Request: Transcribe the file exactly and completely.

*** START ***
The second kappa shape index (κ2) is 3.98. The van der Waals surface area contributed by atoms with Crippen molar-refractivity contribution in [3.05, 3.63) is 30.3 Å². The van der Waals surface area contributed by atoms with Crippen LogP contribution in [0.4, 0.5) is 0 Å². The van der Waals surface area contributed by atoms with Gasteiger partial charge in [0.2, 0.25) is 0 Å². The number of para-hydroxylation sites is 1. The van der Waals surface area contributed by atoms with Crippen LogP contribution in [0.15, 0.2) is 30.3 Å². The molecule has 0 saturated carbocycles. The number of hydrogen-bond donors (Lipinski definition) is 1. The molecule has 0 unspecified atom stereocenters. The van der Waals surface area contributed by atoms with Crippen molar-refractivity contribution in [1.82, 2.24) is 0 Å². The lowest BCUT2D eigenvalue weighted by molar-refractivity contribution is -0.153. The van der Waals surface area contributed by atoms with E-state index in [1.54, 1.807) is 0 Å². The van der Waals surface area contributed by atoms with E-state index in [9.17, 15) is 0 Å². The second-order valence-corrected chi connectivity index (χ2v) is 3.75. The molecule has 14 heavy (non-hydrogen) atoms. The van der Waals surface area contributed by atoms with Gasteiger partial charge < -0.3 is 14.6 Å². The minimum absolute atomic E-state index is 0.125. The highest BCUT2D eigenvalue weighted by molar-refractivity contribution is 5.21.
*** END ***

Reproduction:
The second kappa shape index (κ2) is 3.98. The van der Waals surface area contributed by atoms with Crippen molar-refractivity contribution in [3.05, 3.63) is 30.3 Å². The van der Waals surface area contributed by atoms with Crippen LogP contribution in [0.4, 0.5) is 0 Å². The van der Waals surface area contributed by atoms with Gasteiger partial charge in [0.2, 0.25) is 0 Å². The number of para-hydroxylation sites is 1. The van der Waals surface area contributed by atoms with Crippen LogP contribution in [0.15, 0.2) is 30.3 Å². The molecule has 0 saturated carbocycles. The number of hydrogen-bond donors (Lipinski definition) is 1. The molecule has 0 unspecified atom stereocenters. The van der Waals surface area contributed by atoms with Crippen molar-refractivity contribution in [1.82, 2.24) is 0 Å². The lowest BCUT2D eigenvalue weighted by molar-refractivity contribution is -0.153. The van der Waals surface area contributed by atoms with E-state index in [1.54, 1.807) is 0 Å². The van der Waals surface area contributed by atoms with E-state index in [9.17, 15) is 0 Å². The second-order valence-corrected chi connectivity index (χ2v) is 3.75. The molecule has 14 heavy (non-hydrogen) atoms. The van der Waals surface area contributed by atoms with Gasteiger partial charge < -0.3 is 14.6 Å². The minimum absolute atomic E-state index is 0.125. The highest BCUT2D eigenvalue weighted by molar-refractivity contribution is 5.21.